Mangalick says, “We tell the developers it’s their choice to say what they should have as the default privacy but the user can always override anything that we do. We put the user in the forefront but at the end of the day we say, ‘How would you like to use this?’”
Hacks and corporates
Dan Appelquist hosted the hack presentations, though he is more usually found working as the head of product management for BlueVia, Telefonica’s developer platform.
Appelquist says that working on events like Over the Air is a benefit to his own work, “It keeps me sane. Personally it’s a way to stay engaged with the developer community. I get involved and encourage others to do the same. It’s good to get out of your comfort zone and find some passion about what you do.”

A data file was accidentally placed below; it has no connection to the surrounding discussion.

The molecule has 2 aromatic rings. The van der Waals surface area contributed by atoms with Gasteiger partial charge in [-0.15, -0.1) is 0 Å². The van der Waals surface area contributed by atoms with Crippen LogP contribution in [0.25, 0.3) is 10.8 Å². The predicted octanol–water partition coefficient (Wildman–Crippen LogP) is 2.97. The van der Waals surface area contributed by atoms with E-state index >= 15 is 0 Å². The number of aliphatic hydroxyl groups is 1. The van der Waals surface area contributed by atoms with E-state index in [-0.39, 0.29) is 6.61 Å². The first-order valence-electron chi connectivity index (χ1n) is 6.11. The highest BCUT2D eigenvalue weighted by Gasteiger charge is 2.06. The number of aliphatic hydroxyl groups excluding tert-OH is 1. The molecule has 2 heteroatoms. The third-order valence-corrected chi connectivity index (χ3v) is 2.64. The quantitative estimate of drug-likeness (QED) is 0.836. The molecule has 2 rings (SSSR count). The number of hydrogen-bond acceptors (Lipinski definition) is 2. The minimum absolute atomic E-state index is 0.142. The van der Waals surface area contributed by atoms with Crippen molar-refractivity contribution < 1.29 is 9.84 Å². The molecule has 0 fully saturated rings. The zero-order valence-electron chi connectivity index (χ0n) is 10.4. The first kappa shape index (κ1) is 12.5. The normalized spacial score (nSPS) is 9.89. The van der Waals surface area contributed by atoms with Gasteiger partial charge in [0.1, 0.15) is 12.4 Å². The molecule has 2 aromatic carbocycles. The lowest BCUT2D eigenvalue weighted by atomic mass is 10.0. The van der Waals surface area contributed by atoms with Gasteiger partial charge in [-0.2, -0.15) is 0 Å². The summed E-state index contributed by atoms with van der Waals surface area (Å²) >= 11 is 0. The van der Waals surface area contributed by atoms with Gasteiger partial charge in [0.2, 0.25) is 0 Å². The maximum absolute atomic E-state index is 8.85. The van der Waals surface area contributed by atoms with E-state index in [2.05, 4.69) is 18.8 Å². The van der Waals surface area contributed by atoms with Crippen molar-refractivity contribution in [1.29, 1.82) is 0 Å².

He notes that more companies are opening up to the idea with engaging with the developer community at events like Over the Air but that firms should approach hackdays from a slightly different point of view to other events. “I think you have to put aside achieving direct ROI benefit,” he says. “One of the reasons why people come to an event like this is to work on technologies that might not be the next Instagram or make anyone a million dollars this year, but they are technologies that will develop and become products in the coming years.”
HTML5 for mobile
Chris Heilmann, prinicipal evangelist for HTML5 and open web for Mozilla gave a talk about how we can bring the internet to phones in a simpler way. He was impressed by the range of speakers and attendees and also noted commented that he was pleased to see Telefonica there as Mozilla is working with the company to bring a new and cheaper phone to Brazil.